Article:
Crew Using Virtual, Augmented Reality for Science and Maintenance

Flight Engineer Megan McArthur is wearing the Sidekick headset to test using augmented reality on the station. Commander Akihiko Hoshide is wearing virtual reality goggles for the Time Perception experiment.
Flight Engineer Megan McArthur tests augmented reality while wearing the Sidekick headset. Commander Akihiko Hoshide wears virtual reality goggles for a time perception study.

Science and maintenance using virtual and augmented reality tools were prominent aboard the International Space Station today. The Expedition 65 crew also made sure life support components remain in tip-top shape aboard the orbiting lab.

The universe’s coldest temperatures can be found inside the U.S. Destiny laboratory module’s Cold Atom Lab (CAL). NASA Flight Engineer Megan McArthur replaced components inside the CAL today to improve the operation quality of the device that researches fundamental and quantum physics at extremely low temperatures. She wore the Sidekick headset and used augmented reality to assist her with the complex maintenance work.

Commander Akihiko Hoshide switched between a pair of different experiments on Thursday, one looking at space manufacturing and the other exploring astronaut adaptation in space. He conducted runs for the InSPACE-4 physics study that seeks to harness nanoparticles and fabricate new and advanced materials. In between that research, he wore virtual reality goggles and clicked a trackball for the Vection study observing how astronauts visually interpret motion, orientation and distance in microgravity.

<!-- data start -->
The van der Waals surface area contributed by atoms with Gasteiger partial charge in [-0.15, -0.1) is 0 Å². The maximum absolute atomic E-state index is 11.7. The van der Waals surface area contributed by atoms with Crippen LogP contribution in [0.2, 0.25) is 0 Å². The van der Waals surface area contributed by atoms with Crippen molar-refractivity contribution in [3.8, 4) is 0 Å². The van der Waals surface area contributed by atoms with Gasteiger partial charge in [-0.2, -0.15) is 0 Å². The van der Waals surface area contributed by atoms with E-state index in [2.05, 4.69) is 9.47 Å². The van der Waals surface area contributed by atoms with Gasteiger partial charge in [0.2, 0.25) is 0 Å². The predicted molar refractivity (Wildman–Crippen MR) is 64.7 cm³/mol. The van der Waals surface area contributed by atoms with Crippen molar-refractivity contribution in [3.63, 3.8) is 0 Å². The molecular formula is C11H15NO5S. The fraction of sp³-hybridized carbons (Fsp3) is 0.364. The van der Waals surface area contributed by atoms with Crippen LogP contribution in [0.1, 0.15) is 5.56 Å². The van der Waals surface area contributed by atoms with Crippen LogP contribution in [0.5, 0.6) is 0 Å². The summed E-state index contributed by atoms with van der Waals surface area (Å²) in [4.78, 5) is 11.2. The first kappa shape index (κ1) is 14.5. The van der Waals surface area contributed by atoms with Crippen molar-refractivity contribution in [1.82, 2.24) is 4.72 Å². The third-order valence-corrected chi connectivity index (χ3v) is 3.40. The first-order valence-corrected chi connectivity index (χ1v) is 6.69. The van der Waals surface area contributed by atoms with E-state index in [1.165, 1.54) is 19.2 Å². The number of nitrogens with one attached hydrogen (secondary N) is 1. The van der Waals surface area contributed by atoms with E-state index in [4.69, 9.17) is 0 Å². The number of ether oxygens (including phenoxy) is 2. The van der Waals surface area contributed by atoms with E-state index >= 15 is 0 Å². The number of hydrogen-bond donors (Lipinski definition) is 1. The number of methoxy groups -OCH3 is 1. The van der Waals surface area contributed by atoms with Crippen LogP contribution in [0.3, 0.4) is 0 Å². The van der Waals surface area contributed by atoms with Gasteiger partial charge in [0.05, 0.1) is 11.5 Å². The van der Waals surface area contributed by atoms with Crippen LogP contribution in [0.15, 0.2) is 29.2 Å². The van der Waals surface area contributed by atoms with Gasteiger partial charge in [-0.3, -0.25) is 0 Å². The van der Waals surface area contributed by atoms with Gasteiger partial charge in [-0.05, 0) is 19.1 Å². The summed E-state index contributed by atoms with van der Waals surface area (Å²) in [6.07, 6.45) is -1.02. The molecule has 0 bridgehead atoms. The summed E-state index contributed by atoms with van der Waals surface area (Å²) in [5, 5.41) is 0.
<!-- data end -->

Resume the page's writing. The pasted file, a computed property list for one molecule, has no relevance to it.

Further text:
Life support maintenance is critical on spacecraft so that crew members always have a safe breathing environment. Flight Engineers Shane Kimbrough, Mark Vande Hei and Thomas Pesquet partnered together replacing components inside the station’s Carbon Dioxide Removal Assembly and inspecting the Avionics Air Assembly.

The four SpaceX Crew-2 astronauts on the space station will relocate their Crew Dragon Endeavour spacecraft Wednesday, July 21. The relocation will free up Harmony’s forward port for the docking of Boeing’s CST-100 Starliner spacecraft, scheduled for launch Friday, July 30. Live coverage will begin at 6:30 a.m. EDT on NASA Television, the NASA app, and the agency’s website.

In the station’s Russian segment, veteran cosmonaut Oleg Novitskiy explored how microgravity affects genetics then studied space photography techniques. First-time space flyer Pyotr Dubrov replaced components inside Russian Orlan spacesuits.

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